‘The longest suicide in Hollywood history’: who was the real Montgomery Clift?

Martin Chilton
·15 min read
'Like he had the angel of death walking alongside him': Montgomery Clift in 1953 - Film STills
'Like he had the angel of death walking alongside him': Montgomery Clift in 1953 - Film STills

“Montgomery Clift always looked as though he had the angel of death walking along beside him,” remarked Alfred Hitchcock, in his characteristically macabre way. Clift, who would die at 45, certainly pushed his own chances of survival to the limits. He drove “much too fast, like a daredevil”, according to his friend Kevin McCarthy. On a warm May evening in 1956, just after leaving a party at Elizabeth Taylor’s Beverly Hills house, Clift raced off a steep, winding canyon road and smashed into an electricity pole. Photographs of the wrecked Chevrolet Bel Air sedan only make you consider how remarkable it was that he even lived.

“Monty’s face was torn away; it was a bloody pulp. I thought he was dead,” actor McCarthy told Film Talk in 2018. Clift owed his life to Taylor, who rushed from her home to help him. “In a strange voice, he told Elizabeth that his front teeth had been knocked out and they were stuck in his throat, choking him, and he asked her to get them out. Very gently she put her fingers down into his throat and pulled them out. Then the ambulance arrived.”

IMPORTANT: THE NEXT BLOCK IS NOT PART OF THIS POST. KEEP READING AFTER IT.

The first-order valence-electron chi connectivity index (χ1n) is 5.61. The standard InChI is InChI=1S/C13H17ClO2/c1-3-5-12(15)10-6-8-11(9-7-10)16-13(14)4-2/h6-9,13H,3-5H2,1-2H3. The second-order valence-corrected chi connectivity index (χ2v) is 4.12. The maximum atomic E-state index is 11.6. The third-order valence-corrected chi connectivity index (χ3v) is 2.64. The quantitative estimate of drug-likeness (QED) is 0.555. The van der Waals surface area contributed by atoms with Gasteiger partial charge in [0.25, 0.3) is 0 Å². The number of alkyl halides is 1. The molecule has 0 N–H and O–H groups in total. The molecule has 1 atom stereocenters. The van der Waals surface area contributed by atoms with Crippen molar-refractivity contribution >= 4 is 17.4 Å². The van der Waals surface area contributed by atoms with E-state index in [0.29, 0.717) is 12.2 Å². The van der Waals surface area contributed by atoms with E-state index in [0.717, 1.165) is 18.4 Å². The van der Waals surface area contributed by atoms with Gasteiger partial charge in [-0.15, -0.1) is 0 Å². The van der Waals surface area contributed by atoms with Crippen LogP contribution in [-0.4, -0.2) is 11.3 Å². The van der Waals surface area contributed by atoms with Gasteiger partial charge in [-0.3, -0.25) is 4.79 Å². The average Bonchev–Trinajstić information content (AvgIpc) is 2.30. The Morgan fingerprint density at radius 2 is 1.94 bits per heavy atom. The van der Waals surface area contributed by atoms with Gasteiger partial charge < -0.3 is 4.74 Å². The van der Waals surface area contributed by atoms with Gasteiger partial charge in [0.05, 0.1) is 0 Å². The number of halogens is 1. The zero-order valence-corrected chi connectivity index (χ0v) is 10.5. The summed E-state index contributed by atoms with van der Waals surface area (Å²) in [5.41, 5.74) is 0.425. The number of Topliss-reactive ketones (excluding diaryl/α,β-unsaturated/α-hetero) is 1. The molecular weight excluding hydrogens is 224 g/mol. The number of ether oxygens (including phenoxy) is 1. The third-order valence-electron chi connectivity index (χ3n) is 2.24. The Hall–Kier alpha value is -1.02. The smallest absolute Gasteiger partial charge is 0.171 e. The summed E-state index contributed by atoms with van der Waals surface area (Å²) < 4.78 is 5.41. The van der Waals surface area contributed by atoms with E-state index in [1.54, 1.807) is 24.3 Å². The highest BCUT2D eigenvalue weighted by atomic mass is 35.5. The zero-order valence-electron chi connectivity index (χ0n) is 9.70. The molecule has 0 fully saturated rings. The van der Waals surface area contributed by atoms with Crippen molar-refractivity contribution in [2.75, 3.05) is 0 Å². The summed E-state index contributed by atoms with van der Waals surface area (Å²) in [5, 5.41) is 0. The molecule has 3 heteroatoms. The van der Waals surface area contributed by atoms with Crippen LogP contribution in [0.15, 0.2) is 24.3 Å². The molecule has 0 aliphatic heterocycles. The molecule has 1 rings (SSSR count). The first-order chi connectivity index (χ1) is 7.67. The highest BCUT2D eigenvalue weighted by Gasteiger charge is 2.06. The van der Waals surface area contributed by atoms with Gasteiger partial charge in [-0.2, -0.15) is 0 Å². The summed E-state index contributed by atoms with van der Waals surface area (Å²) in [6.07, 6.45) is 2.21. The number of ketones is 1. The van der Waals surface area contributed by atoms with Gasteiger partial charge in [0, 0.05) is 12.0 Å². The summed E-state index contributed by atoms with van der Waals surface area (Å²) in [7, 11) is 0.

At the time, 35-year-old Clift was world famous for his Oscar-nominated roles in The Search, A Place in the Sun and From Here to Eternity. In their 1979 song The Right Profile, a track on the album London Calling, The Clash sang about that crash: “I see a car smashed at night / Cut the applause and dim the light / Monty’s face is broken on a wheel.”

Clift’s face was indeed shattered. His head was grotesquely swollen, his nose was split in two, his jaw was broken in four places, his cheekbones were cracked, two front teeth were missing and he had severe facial lacerations. “When I first saw him I almost went into shock,” the actor Jack Larson recalled. “the only feature that remained the same were his eyes – they were still glittering, but they were now brim-full of pain.”

In 1963, recalling the trauma, Clift blamed a long day’s shoot as the reason for being “half-asleep” when he crashed on a “dangerous road”. He said “I didn’t recognise myself” when he was shown his face in a mirror. Clift, who had been filming Raintree County with Taylor and Lee Marvin, was in the hospital for months. He had extensive plastic surgery. For a private man, it must have been agony to know that his physical appearance would be a source of national speculation when Raintree County was released in December 1957. Even writer Christopher Isherwood chipped in with his verdict that “Montgomery Clift has a ghastly, shattered expression… nearly all his good looks are gone.”